Why did martial arts develop in the East but not in Europe?

Random fun trivia, the US Civil War featured, among other things, large-scale trench warfare at the Siege of Petersburg. The Union forces attempted to break through at Elliot’s Salient by digging a tunnel underneath a Confederate fort and setting off explosives, but were unable to do so (break through, that is, the explosives went off just fine).

There were some bits of chivalry, but from what I understand, they mostly deal with how officers treat other officers. It would be unbecoming for an officer to use a rifle to shoot another officer off his horse, arguably why George Washington wasn’t killed at the Battle of the Brandywine by Patrick Ferguson (OK, I saw this on history channel once, and now I can’t find a cite anywhere, so my leg may have been getting pulled or I might not have been paying close enough attention.)

The marksmanship thing was probably gradual and depended on the troops in question. I’m fairly sure that British Rangers serving in North America probably favored marksanship more than a regiment of footsoldiers in Europe would probably care for. Same for American riflemen (also called Rangers in at least some cases, incidentally), who had a good bit of experience developing their marskmenship by hunting game.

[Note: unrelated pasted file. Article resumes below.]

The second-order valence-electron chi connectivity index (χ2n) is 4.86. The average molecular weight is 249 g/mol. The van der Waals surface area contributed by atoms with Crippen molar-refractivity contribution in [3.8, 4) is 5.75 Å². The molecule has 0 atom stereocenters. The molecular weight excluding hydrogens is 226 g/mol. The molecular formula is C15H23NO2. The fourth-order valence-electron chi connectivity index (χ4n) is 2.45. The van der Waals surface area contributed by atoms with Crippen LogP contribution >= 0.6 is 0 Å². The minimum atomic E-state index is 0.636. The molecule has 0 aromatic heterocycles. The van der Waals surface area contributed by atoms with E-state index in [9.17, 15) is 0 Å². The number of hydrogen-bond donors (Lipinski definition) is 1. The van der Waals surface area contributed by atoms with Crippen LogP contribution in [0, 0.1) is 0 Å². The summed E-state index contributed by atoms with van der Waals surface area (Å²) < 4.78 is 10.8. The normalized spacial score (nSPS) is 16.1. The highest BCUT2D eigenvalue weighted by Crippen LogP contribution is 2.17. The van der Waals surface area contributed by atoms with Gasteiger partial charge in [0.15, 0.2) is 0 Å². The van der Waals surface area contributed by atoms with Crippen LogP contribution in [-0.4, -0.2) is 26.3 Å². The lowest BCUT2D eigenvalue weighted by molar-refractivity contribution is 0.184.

During WWII, troops in the field encouraged new guys to ignore the “Aim at something before firing” bit that had been drilled into their heads in basic training. I’m not sure how fast a Springfield 1903 (which I think was still in widespread use at least early on in WWII) fired, but a Garand’s semiautomatic firing system probably did favor spray and pray tactics.

In my Naval History class, we were taught that the US Navy found it’s anti-aircraft fire results improved if they had the AA guns fire randomly in overlapping areas, rather than having each gunner try to shoot at individual planes. Nowadays, you have the Phalynx Cannon, designed to build a wall very very quickly between a ship and incoming missiles.

Of course, if you want to watch a jousting match nowadays, you need only to turn on a good hockey game. No more horses, but then again, Sir Lancelot probably didn’t do much jousting on ice either. :smiley:

They had a heck of a time trying to keep the skates on the horses…

I’ve heard this too. For instance on Okinawa, the invading Japanese banned the locals from carrying weapons, so over the centuries lots of ways of fighting barehanded or with agricultural implements such as rice flails and mill handles.
Not sure if it’s true or not, but it gets repeated a lot.